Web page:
Nirmala Chakravarty, a young and beautiful Shakta mystic from East Bengal, known to her followers as Anandamayi, first came to the city of Benares in 1928. A ceaseless traveller, she was to make it a home of sorts (as Shiva’s city, Benares is of special importance to Shaktas, who are followers of Shiva’s female companion, Durga), and gathered a large and devoted following. In the early 1940s, a few years after her husband died, she established in the city an ashram for young girls, a kanyapeeth. It was by no means usual for a woman – still less a widow – to penetrate the maze of this most sacred Hindu city. Ashrams were a monopoly of male gurus, with strict rules of initiation and discipleship, and residents were nearly always male. Anandamayi’s kanyapeeth was – and remains – probably unique in India.
The ashram, a massive abutment of stone walls, white stucco courtyards, rooms, canopies and terraces, with sweeping views across the city and river, was built high above the Ganges just beyond Asi Ghat, where the river begins its long, slow bend northwards. The land was given to Anandamayi by the Maharaja of Benares – he and his sister had become devotees – and the big stone steps that lead down from the ashram to the river were named Anandamayi Ghat. In this most clamorous of cities, busy with the traffic of migrant souls and the display of every aspect of life and death, the ashram became a very private, secluded world.
Anandamayi died in 1982. Over the course of her long life, she counted devotees among the poorest as well as among India’s elites. One of her most famous followers was Kamala Nehru – wife of the agnostic Jawaharlal Nehru, and mother of Indira Gandhi. Indira Gandhi herself, from time to time, would turn to Anandamayi for talismans and spiritual relief: indeed, when Mrs Gandhi was sworn in as Prime Minister for the first time in 1966, she made it a point to wear a rudrakshamala – a necklace of special wooden beads – given to her by Anandamayi.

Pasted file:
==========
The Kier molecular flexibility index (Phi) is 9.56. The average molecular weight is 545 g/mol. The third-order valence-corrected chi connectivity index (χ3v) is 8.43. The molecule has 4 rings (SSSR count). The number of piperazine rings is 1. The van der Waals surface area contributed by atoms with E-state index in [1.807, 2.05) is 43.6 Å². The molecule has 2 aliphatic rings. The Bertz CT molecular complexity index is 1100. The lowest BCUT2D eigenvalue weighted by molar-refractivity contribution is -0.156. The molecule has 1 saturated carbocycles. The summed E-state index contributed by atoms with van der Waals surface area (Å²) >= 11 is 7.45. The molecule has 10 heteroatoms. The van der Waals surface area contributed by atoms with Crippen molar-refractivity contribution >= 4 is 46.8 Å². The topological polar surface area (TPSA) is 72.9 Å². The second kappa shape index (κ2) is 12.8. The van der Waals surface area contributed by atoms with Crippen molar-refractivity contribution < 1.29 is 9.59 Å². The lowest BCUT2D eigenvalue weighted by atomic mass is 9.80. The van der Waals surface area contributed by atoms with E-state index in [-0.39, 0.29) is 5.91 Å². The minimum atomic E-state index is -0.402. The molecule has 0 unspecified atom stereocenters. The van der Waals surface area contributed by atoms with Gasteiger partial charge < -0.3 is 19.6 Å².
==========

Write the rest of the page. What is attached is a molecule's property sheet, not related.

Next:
The ashram Anandamayi founded has survived her death. Today it houses around forty girls, many of them sent there by their parents in Bengal, and half a dozen senior disciples who instruct and teach them. The girls, who know Anandamayi as Ma, can enter the ashram from the age of six; when they reach eighteen they are free to decide whether to remain there and renounce the world or return to it – as most in fact do. The days begin early, at 4 a.m., with Arati ceremonies – the lighting of oil lamps and singing (the singing carries on throughout the day; that, and the laughter of the girls, is a regular sound), and some formal lessons – in recent years they have started to learn English. The girls attend to everything themselves: cleaning, laundry, cooking (good Bengali vegetarian food without passion-stimulating onions or garlic, all cooked on coal fires). There is no radio, television or newspapers and the girls rarely leave the ashram. One occasion when they do is an annual journey by boat to the Maharaja’s palace in Ramnagar. But every day, from their terraces, they can watch the world: burning pyres, marriage ceremonies, children playing, the sunrise across the river. Most visitors to Benares know nothing of the girls’ existence. Only from a boat on the river can you sometimes see their hands waving, small and excited, from the terrace.
Outsiders do come to the ashram – but they are confined to the public courtyard and are not given access to the interior where the girls live, learn and play. Until now, the only photographs taken at the ashram have been of its public areas – most notably by that great observer of Benares, Richard Lannoy. Looking at the photographs taken by him, fifty years ago, and those taken by Dayanita Singh in 1998, the constancy of the girls is remarkable: the same cropped hair, bright eyes, a scampish grace.